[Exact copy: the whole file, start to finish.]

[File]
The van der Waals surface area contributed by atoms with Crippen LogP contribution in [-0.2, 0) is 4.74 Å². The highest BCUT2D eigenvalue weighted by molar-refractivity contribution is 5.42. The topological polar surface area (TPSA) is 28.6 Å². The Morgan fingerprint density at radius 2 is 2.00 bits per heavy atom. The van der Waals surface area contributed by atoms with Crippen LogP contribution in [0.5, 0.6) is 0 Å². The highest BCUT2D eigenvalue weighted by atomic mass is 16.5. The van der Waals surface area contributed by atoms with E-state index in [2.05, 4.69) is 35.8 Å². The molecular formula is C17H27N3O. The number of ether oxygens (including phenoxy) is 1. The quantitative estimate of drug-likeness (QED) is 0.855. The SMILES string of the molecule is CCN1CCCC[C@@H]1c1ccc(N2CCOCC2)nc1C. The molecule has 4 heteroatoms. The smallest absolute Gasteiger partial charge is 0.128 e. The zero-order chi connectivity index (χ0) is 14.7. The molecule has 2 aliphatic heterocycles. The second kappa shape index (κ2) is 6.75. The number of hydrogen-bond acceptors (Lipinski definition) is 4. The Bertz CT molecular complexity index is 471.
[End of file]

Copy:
The van der Waals surface area contributed by atoms with Crippen LogP contribution in [-0.2, 0) is 4.74 Å². The highest BCUT2D eigenvalue weighted by molar-refractivity contribution is 5.42. The topological polar surface area (TPSA) is 28.6 Å². The Morgan fingerprint density at radius 2 is 2.00 bits per heavy atom. The van der Waals surface area contributed by atoms with Crippen LogP contribution in [0.5, 0.6) is 0 Å². The highest BCUT2D eigenvalue weighted by atomic mass is 16.5. The van der Waals surface area contributed by atoms with E-state index in [2.05, 4.69) is 35.8 Å². The molecular formula is C17H27N3O. The number of ether oxygens (including phenoxy) is 1. The quantitative estimate of drug-likeness (QED) is 0.855. The SMILES string of the molecule is CCN1CCCC[C@@H]1c1ccc(N2CCOCC2)nc1C. The molecule has 4 heteroatoms. The smallest absolute Gasteiger partial charge is 0.128 e. The zero-order chi connectivity index (χ0) is 14.7. The molecule has 2 aliphatic heterocycles. The second kappa shape index (κ2) is 6.75. The number of hydrogen-bond acceptors (Lipinski definition) is 4. The Bertz CT molecular complexity index is 471.